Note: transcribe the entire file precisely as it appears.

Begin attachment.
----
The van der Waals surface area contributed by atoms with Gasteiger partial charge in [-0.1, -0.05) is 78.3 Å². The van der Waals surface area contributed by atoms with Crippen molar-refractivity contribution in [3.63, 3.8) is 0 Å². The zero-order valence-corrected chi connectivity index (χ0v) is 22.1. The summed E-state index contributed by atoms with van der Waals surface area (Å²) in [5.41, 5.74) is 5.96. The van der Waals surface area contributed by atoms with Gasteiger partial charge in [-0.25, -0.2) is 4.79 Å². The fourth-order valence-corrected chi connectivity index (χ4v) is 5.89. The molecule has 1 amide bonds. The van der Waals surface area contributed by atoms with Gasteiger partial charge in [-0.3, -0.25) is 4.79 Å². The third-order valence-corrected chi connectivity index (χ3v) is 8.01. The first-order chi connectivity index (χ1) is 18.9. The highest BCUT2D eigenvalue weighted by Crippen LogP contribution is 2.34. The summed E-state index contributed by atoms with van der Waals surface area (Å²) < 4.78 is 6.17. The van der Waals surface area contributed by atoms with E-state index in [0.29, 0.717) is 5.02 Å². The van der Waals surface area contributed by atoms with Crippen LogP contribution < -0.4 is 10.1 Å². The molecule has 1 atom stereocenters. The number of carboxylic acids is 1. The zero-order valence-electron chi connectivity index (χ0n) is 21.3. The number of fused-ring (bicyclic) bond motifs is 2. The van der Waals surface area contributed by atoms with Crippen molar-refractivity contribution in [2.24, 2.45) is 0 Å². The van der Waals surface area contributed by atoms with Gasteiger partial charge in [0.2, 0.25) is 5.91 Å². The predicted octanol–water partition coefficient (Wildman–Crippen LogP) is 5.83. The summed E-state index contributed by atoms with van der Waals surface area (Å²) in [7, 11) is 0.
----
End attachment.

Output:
The van der Waals surface area contributed by atoms with Gasteiger partial charge in [-0.1, -0.05) is 78.3 Å². The van der Waals surface area contributed by atoms with Crippen molar-refractivity contribution in [3.63, 3.8) is 0 Å². The zero-order valence-corrected chi connectivity index (χ0v) is 22.1. The summed E-state index contributed by atoms with van der Waals surface area (Å²) in [5.41, 5.74) is 5.96. The van der Waals surface area contributed by atoms with Gasteiger partial charge in [-0.25, -0.2) is 4.79 Å². The fourth-order valence-corrected chi connectivity index (χ4v) is 5.89. The molecule has 1 amide bonds. The van der Waals surface area contributed by atoms with Gasteiger partial charge in [-0.3, -0.25) is 4.79 Å². The third-order valence-corrected chi connectivity index (χ3v) is 8.01. The first-order chi connectivity index (χ1) is 18.9. The highest BCUT2D eigenvalue weighted by Crippen LogP contribution is 2.34. The summed E-state index contributed by atoms with van der Waals surface area (Å²) < 4.78 is 6.17. The van der Waals surface area contributed by atoms with E-state index in [0.29, 0.717) is 5.02 Å². The van der Waals surface area contributed by atoms with Crippen LogP contribution < -0.4 is 10.1 Å². The molecule has 1 atom stereocenters. The number of carboxylic acids is 1. The zero-order valence-electron chi connectivity index (χ0n) is 21.3. The number of fused-ring (bicyclic) bond motifs is 2. The van der Waals surface area contributed by atoms with Crippen molar-refractivity contribution in [2.24, 2.45) is 0 Å². The van der Waals surface area contributed by atoms with Gasteiger partial charge in [0.2, 0.25) is 5.91 Å². The predicted octanol–water partition coefficient (Wildman–Crippen LogP) is 5.83. The summed E-state index contributed by atoms with van der Waals surface area (Å²) in [7, 11) is 0.